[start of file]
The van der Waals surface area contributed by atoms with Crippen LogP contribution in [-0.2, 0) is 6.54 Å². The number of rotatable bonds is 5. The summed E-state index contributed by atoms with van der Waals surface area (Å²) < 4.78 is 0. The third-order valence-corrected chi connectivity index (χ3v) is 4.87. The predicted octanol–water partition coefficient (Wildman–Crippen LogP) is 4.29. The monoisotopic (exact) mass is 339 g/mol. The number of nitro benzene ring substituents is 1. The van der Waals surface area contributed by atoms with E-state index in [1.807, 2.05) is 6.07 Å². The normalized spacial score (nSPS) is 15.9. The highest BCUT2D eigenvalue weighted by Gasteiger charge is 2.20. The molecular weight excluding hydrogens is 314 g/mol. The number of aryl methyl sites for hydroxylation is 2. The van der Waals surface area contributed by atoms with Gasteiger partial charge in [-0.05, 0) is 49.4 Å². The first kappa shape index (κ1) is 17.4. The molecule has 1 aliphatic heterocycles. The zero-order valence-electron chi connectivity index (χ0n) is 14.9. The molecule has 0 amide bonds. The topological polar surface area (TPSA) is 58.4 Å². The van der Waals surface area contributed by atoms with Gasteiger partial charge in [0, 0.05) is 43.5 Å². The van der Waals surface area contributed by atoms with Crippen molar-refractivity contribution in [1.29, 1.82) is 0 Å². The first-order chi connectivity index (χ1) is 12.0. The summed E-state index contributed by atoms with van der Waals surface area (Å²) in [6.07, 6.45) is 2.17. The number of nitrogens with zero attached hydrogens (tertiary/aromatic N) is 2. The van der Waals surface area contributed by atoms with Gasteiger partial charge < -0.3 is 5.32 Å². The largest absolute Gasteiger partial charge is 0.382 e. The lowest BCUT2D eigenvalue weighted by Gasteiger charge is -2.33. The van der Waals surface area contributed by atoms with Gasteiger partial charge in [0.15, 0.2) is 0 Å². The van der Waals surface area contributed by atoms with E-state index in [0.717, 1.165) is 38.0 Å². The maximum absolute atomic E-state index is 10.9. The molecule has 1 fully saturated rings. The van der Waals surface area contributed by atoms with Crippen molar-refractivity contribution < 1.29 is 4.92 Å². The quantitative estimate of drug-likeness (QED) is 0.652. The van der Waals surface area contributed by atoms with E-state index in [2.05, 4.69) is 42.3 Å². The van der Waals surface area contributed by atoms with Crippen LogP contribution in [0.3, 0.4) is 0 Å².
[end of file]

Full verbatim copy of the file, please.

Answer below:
The van der Waals surface area contributed by atoms with Crippen LogP contribution in [-0.2, 0) is 6.54 Å². The number of rotatable bonds is 5. The summed E-state index contributed by atoms with van der Waals surface area (Å²) < 4.78 is 0. The third-order valence-corrected chi connectivity index (χ3v) is 4.87. The predicted octanol–water partition coefficient (Wildman–Crippen LogP) is 4.29. The monoisotopic (exact) mass is 339 g/mol. The number of nitro benzene ring substituents is 1. The van der Waals surface area contributed by atoms with E-state index in [1.807, 2.05) is 6.07 Å². The normalized spacial score (nSPS) is 15.9. The highest BCUT2D eigenvalue weighted by Gasteiger charge is 2.20. The molecular weight excluding hydrogens is 314 g/mol. The number of aryl methyl sites for hydroxylation is 2. The van der Waals surface area contributed by atoms with Gasteiger partial charge in [-0.05, 0) is 49.4 Å². The first kappa shape index (κ1) is 17.4. The molecule has 1 aliphatic heterocycles. The zero-order valence-electron chi connectivity index (χ0n) is 14.9. The molecule has 0 amide bonds. The topological polar surface area (TPSA) is 58.4 Å². The van der Waals surface area contributed by atoms with Gasteiger partial charge in [0, 0.05) is 43.5 Å². The van der Waals surface area contributed by atoms with Crippen molar-refractivity contribution in [1.29, 1.82) is 0 Å². The first-order chi connectivity index (χ1) is 12.0. The summed E-state index contributed by atoms with van der Waals surface area (Å²) in [6.07, 6.45) is 2.17. The number of nitrogens with zero attached hydrogens (tertiary/aromatic N) is 2. The van der Waals surface area contributed by atoms with Gasteiger partial charge < -0.3 is 5.32 Å². The largest absolute Gasteiger partial charge is 0.382 e. The lowest BCUT2D eigenvalue weighted by Gasteiger charge is -2.33. The van der Waals surface area contributed by atoms with Gasteiger partial charge in [0.15, 0.2) is 0 Å². The van der Waals surface area contributed by atoms with E-state index in [0.717, 1.165) is 38.0 Å². The maximum absolute atomic E-state index is 10.9. The molecule has 1 fully saturated rings. The van der Waals surface area contributed by atoms with Crippen molar-refractivity contribution < 1.29 is 4.92 Å². The quantitative estimate of drug-likeness (QED) is 0.652. The van der Waals surface area contributed by atoms with E-state index in [2.05, 4.69) is 42.3 Å². The van der Waals surface area contributed by atoms with Crippen LogP contribution in [0.3, 0.4) is 0 Å².